3. I have mentioned already that I am a visual person. And I could be wrong, but I suspect that you are often subject to the whims of us so-called 'visual people' (or in plain English: I bet there are people who want to know you better, merely on account of the way that you look). I advise you, once again, to visit the sentence where I say 'I could be wrong.' Highlight it, underline it, or cover it in Christmas lights if you so choose; but know that there is something in you (quite beyond the visual) which suggests an admirable tank-full of wisdom. Have you ever wanted to ask a question in a lecture, except that you realised the Professor was in no mood for questions? It is not entirely dissimilar to see the marvelous journey you are living; had I a sense that you were in no hurry to finish it, I might sit down (do the whole Criss-Cross-Applesauce number) and ask you to teach me your secrets.
          4. I confess that I have a fear of bothering people. But it is a little more complicated than it sounds, I'm afraid, for the simple reason that it only applies to certain types of people. Well, guess what? You are one of those 'types,' one of those genuses where the issue would typically surface. But you are teaching me, as it were, that these interactions are nothing if not rewarding. To be honest, it would take a little while for me to explain this idea correctly. But I'm not too worried about that. I appreciate you so much for inviting me to a place where (I think) I belong, and where I continually realise how genuine this (relatively) new environment is.

Senses of humor are complicated. If I'm being honest, I don't think my Sense-of-Humor has fared too well in other people's lives. What do I mean when I say that? Well, it's similar to how some movies (which are box-office hits in America) don't make a lot of money when they're taken overseas. I understand that many of my jokes, particularly those predicated on utter misinformation and non-sequitur, are going to confuse others more than they entertain. But, you know. What do you want me to say? Do you want everyone to be like you? Hey! Here are some rapid-fire thoughts:

A) For the love of Heaven, please stop with this '(my ideological opponents) say (x), but then on the subject of (y), they contrarily say (z).' This kind of appeal makes no sense. Flip the quotation to its exact inverse, and the opposite ideology is incriminated of a mirroring paradox. And if you think there's a slick justification for the paradox in your own ideology, then you'd better accept it when the Other Side whips out a justification for theirs.
B) A similar thought, which stems from a recent tweet: The claim 'Just because you think (x) doesn't mean (x) is true!' is not any kind of argument whatsoever. The recipient could easily flip the claim, and say 'Well, just because you don't believe in (x) doesn't mean (x) isn't true!' Do not think I am saying that neither claim is correct; I am merely saying that neither is an actual argument, so much as a motorized wheel of circular-reasoning which depends on a presupposition. That is to say, you've got to provide evidence for why (x) is or isn't true before you talk about a world where it definitely is or isn't.
C) The Cowboys lost! Rejoice!
D) There are far too many calamities and injuries for us to say that 'Happiness is a choice.' But have you ever heard it said that joy (distinct from happiness) is a choice? That we can choose blessed contentment in spite of the emotional lasers falling on us? I am at a point of life where I agree that joy is a choice; I think the toughest question is 'If that's so, then why would anyone choose not to have joy?' To which I am inclined to reply, 'Easy.' To my mind, life deals each of us some terrible cards. There is no denying that some people's cards are more dreadfully stacked than others (and if you think I am claiming otherwise, then you cannot be in my MySpace Top Eight), but even the most spoiled individual will find some perceived injustice. If you choose joy, then, are you not (in some way) saying, 'The injustice, however difficult, must be accepted. Bless the Lord.' And wouldn't that be a very difficult thing to say, unless you had buried your pride somewhere in the backyard?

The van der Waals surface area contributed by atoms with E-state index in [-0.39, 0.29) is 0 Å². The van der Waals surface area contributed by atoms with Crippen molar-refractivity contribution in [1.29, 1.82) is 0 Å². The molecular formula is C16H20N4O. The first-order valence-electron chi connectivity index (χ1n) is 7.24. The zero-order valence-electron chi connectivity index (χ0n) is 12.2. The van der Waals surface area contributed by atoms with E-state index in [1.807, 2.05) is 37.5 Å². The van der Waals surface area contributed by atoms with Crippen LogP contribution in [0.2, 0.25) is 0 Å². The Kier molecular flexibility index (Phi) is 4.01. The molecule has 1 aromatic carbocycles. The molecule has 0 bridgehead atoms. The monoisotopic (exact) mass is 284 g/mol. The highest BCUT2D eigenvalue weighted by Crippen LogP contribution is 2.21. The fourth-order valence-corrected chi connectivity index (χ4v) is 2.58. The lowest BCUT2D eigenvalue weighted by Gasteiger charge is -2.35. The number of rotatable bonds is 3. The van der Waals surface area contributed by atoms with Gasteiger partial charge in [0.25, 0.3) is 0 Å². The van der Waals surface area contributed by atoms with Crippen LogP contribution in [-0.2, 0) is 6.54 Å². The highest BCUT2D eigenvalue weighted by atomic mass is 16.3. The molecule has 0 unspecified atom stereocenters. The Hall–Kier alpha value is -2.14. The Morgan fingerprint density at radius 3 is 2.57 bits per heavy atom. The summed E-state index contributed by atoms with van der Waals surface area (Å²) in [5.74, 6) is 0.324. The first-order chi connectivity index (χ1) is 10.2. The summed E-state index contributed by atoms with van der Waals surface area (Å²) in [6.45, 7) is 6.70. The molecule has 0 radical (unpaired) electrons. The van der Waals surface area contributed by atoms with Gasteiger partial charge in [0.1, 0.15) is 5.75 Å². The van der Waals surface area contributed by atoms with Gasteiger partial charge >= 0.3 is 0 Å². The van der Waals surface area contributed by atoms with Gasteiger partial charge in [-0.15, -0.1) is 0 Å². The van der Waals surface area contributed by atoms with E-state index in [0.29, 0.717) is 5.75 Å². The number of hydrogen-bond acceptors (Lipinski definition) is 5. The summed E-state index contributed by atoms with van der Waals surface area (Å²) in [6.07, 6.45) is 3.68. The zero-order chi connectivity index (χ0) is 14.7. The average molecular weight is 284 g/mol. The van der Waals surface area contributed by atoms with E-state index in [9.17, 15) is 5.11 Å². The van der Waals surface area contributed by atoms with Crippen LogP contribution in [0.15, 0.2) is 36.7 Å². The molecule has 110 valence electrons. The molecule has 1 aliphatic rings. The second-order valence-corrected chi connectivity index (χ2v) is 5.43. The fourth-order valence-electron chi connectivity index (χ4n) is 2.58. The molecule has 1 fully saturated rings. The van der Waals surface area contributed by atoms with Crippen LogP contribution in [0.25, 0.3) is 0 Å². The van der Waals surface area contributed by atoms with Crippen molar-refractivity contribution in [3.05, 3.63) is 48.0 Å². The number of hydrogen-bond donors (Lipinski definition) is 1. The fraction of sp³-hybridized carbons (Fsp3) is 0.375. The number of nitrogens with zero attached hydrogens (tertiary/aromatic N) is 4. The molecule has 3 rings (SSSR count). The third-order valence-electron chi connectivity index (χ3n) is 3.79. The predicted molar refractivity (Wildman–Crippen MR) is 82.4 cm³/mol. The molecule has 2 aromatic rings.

But please don't think that I am necessarily asking you to agree with me. My larger concern is that there was a dog howling outside the window while I was writing this entry; and the neighbors heard the dog, it was always making noise and by the time the neighbors I had finished writing this entry, the neighbors came and the dog died

Friday, October 7, 2016

1434: Caboose Ruse

Does respect mean the same thing as look up to? In some contexts and Thesauruses, maybe. But I will offer an interpretation based on the Latin; it is re + spicio. The spicio means to look, or to watch. The re can mean again, but here it is best translated as back. To respect is to look back. No, not look back the way Orpheus looked back at Eurydice – look back as in, looking at someone in the eye while they talk to you. And do you know what that means? It means you are standing at eye-level with them. You are their peer, their equal. That, to my mind, is where we find respect. I do not think it is reserved for our parents, our bosses, our elders, or our superiors; no, we respect anyone we do not look down upon. We respect our friends (perhaps most of all) because they are at eye-level with us. To respect is to treat with fairness and balanced admiration. Individuals who are equals will respect one another.
. . .
I miss you. In the end, I don’t think you respected me. When all was said & done, I think you despised me a little. That is, de + spicio; you looked down upon me. I think you were wrong to do so, and maybe I was culpable for allowing it. But I will tell you what is fascinating: You always respected what I said.  Even when things were crashing & burning, you gave my words a chance. You allowed me to disclose. There was no need to compete, to lecture, to correct, to silence or one-up. Not even to relate with – perhaps occasionally to analyze. You are aware that, for my mind in particular, analysis can suggest interest . . . provided that you don’t claim to have solved all my puzzles, to have mastered them before I even had a clue.